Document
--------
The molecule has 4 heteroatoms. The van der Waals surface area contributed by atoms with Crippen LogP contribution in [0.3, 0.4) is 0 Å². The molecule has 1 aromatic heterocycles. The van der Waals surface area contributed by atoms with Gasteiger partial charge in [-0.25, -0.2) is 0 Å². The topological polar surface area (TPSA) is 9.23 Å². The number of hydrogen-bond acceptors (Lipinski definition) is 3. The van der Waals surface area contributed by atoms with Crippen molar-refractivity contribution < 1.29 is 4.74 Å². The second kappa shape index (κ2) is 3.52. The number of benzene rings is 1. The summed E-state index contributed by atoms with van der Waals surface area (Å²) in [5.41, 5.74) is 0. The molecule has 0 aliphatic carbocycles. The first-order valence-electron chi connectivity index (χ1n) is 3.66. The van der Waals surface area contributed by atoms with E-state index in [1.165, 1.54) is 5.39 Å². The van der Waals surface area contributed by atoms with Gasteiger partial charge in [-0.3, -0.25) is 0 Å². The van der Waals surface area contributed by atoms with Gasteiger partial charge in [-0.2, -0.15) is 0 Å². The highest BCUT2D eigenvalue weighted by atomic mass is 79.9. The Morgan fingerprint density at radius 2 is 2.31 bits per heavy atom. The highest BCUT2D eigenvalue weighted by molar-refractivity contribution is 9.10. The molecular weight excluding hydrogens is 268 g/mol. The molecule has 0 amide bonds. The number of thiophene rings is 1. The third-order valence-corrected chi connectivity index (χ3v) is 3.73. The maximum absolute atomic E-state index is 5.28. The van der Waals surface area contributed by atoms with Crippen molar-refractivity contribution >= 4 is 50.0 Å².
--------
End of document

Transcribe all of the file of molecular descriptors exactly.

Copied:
The molecule has 4 heteroatoms. The van der Waals surface area contributed by atoms with Crippen LogP contribution in [0.3, 0.4) is 0 Å². The molecule has 1 aromatic heterocycles. The van der Waals surface area contributed by atoms with Gasteiger partial charge in [-0.25, -0.2) is 0 Å². The topological polar surface area (TPSA) is 9.23 Å². The number of hydrogen-bond acceptors (Lipinski definition) is 3. The van der Waals surface area contributed by atoms with Crippen molar-refractivity contribution < 1.29 is 4.74 Å². The second kappa shape index (κ2) is 3.52. The number of benzene rings is 1. The summed E-state index contributed by atoms with van der Waals surface area (Å²) in [5.41, 5.74) is 0. The molecule has 0 aliphatic carbocycles. The first-order valence-electron chi connectivity index (χ1n) is 3.66. The van der Waals surface area contributed by atoms with E-state index in [1.165, 1.54) is 5.39 Å². The van der Waals surface area contributed by atoms with Gasteiger partial charge in [-0.3, -0.25) is 0 Å². The van der Waals surface area contributed by atoms with Gasteiger partial charge in [-0.2, -0.15) is 0 Å². The highest BCUT2D eigenvalue weighted by atomic mass is 79.9. The Morgan fingerprint density at radius 2 is 2.31 bits per heavy atom. The highest BCUT2D eigenvalue weighted by molar-refractivity contribution is 9.10. The molecular weight excluding hydrogens is 268 g/mol. The molecule has 0 amide bonds. The number of thiophene rings is 1. The third-order valence-corrected chi connectivity index (χ3v) is 3.73. The maximum absolute atomic E-state index is 5.28. The van der Waals surface area contributed by atoms with Crippen molar-refractivity contribution >= 4 is 50.0 Å².